Hewlett-Packard has rounded on board member Walter Hewlett, claiming his arguments against the company's $22.3 billion bid for Compaq Computer displayed a "simplistic anti-merger bias".
HP's response to Mr Hewlett's anti-merger case came in a position paper that was sent to shareholders, in a bid to cement approval for the controversial deal.
Mr Hewlett was the first of the Hewlett and Packard heirs to publicly oppose the deal, but David and Lucile Packard have since joined him in plans to reject the merger.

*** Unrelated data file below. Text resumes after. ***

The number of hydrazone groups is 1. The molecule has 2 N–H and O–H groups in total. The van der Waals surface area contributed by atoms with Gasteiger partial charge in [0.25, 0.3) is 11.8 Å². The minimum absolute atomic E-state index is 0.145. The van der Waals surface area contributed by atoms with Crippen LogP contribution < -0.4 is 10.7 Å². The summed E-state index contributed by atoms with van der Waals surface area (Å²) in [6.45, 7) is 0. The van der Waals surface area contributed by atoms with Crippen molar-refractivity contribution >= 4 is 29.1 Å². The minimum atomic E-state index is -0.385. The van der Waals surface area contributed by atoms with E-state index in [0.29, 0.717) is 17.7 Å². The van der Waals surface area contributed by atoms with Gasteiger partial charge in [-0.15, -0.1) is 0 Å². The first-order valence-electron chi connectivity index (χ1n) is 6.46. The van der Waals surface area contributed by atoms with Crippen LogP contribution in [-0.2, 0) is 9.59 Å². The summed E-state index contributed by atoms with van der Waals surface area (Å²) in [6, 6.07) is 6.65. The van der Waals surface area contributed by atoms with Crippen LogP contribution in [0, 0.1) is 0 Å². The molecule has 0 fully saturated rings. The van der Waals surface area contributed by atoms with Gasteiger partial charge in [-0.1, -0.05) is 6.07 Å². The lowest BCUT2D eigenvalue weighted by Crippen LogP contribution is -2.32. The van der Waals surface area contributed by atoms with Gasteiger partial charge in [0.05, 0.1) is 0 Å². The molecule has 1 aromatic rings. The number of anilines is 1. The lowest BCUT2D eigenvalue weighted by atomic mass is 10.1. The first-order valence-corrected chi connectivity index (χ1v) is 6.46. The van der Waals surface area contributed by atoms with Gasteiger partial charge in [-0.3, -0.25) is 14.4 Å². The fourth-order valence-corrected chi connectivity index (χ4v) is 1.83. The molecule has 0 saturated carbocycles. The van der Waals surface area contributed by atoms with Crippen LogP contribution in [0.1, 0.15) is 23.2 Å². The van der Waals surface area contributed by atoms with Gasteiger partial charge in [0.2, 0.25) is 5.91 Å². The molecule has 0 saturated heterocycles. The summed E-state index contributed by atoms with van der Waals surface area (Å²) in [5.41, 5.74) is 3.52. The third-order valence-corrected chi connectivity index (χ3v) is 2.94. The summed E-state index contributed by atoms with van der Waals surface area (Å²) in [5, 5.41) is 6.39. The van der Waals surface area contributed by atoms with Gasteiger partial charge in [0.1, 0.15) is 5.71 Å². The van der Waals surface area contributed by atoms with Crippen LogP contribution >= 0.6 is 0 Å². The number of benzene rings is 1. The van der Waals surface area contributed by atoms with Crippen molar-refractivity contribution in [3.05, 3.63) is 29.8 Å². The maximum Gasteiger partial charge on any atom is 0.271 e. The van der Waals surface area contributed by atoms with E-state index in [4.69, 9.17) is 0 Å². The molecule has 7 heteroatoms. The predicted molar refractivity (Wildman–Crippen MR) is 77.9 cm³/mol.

FT.com reports an HP spokesperson as saying: "We believe Mr Hewlett's recent opposition to the merger is based on a static and narrow view of HP and the industry, selectively ignores the synergies of this transaction, relies on faulty financial assumptions and analyses, and offers no alternatives to address HP's challenges and opportunities."
But a spokesperson for Mr Hewlett hit back yesterday, arguing that he had been well received on Wall Street. The Hewlett camp argued it was the company's filing that relied on faulty assumptions and analysis.
HP and Compaq are stressing the benefits the deal would provide to the enlarged company's enterprise business.
They have argued that the two companies' complementary product lines in PCs, servers, storage and services support the merger.